Under in vitro conditions spleen cells from nonirradiated F1 hybrids, in which a (graft-vs.-host) (GVH) reaction had been induced with lymphoid cells of parental origin, lysed nonspecifically target cells, i.e., cells syngeneic or allogeneic to the parental genotypes. Furthermore, tumor cells exposed in vitro to spleen cells of F1 hybrid mice undergoing GVH reaction had markedly decreased ability to grow in syngeneic recipients. Experiments involving inhibition of cytotoxicity with alloantisera indicated that this nonspecific effect was due to host cells. By contrast, spleen cells of lethally irradiated F1 hybrids undergoing GVH reaction lysed specifically the target cells of the genotype against which the parental (donor) cells had been sensitized; this finding further supports the contribution of host cells to the nonspecific cytotoxic effects in GVH reaction.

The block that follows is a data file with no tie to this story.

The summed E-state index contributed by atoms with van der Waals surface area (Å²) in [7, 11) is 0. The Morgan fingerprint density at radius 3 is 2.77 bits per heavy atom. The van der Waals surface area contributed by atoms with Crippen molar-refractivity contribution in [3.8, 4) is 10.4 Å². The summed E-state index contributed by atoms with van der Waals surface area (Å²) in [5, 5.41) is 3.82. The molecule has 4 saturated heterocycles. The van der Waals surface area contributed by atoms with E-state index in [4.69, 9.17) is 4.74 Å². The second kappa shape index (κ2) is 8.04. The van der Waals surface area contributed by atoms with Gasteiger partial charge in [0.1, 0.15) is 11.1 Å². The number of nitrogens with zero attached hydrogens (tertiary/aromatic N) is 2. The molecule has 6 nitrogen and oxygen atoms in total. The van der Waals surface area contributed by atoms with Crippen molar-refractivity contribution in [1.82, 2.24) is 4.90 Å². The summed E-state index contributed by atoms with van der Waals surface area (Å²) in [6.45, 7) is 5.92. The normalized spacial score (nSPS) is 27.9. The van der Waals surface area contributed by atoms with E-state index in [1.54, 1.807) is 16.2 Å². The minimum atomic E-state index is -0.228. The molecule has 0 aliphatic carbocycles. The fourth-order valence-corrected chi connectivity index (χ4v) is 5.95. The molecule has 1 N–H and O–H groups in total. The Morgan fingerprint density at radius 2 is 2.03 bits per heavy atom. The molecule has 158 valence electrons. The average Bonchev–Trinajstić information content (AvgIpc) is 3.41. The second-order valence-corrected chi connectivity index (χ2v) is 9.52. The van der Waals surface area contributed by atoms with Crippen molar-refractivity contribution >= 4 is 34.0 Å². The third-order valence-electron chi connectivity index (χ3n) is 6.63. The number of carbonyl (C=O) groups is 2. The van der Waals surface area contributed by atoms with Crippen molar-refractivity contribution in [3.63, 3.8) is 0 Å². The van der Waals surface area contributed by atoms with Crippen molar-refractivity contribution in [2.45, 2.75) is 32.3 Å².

From these results it was deduced that the cytotoxic effects during GVH reaction involve at least two processes: (a) sensitization of the donor cells to the antigens of the recipient resulting in the activation of their potential to lyse specifically the recipient's cells, and (b) activation of the host's cells into a state of nonspecific cytotoxicity, as a consequence of the immunologically specific attack of the donor cells.